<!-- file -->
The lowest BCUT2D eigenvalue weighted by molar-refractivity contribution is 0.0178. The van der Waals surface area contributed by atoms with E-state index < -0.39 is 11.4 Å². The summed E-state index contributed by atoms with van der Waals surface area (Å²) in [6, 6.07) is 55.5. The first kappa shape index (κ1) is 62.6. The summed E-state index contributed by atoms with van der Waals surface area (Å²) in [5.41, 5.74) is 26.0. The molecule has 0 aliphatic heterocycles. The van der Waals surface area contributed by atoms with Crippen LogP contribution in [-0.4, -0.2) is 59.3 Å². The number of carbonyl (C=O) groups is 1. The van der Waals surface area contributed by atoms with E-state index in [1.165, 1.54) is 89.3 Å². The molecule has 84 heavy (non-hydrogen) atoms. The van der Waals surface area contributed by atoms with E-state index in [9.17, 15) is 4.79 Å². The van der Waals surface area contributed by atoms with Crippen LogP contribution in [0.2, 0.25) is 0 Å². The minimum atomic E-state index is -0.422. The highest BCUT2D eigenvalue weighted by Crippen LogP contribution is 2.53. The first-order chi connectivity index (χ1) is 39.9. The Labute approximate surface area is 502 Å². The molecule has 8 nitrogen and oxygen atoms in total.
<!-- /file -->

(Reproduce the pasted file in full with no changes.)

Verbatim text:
The lowest BCUT2D eigenvalue weighted by molar-refractivity contribution is 0.0178. The van der Waals surface area contributed by atoms with E-state index < -0.39 is 11.4 Å². The summed E-state index contributed by atoms with van der Waals surface area (Å²) in [6, 6.07) is 55.5. The first kappa shape index (κ1) is 62.6. The summed E-state index contributed by atoms with van der Waals surface area (Å²) in [5.41, 5.74) is 26.0. The molecule has 0 aliphatic heterocycles. The van der Waals surface area contributed by atoms with Crippen LogP contribution in [-0.4, -0.2) is 59.3 Å². The number of carbonyl (C=O) groups is 1. The van der Waals surface area contributed by atoms with E-state index in [1.165, 1.54) is 89.3 Å². The molecule has 84 heavy (non-hydrogen) atoms. The van der Waals surface area contributed by atoms with E-state index in [9.17, 15) is 4.79 Å². The van der Waals surface area contributed by atoms with Crippen LogP contribution in [0.2, 0.25) is 0 Å². The minimum atomic E-state index is -0.422. The highest BCUT2D eigenvalue weighted by Crippen LogP contribution is 2.53. The first-order chi connectivity index (χ1) is 39.9. The Labute approximate surface area is 502 Å². The molecule has 8 nitrogen and oxygen atoms in total.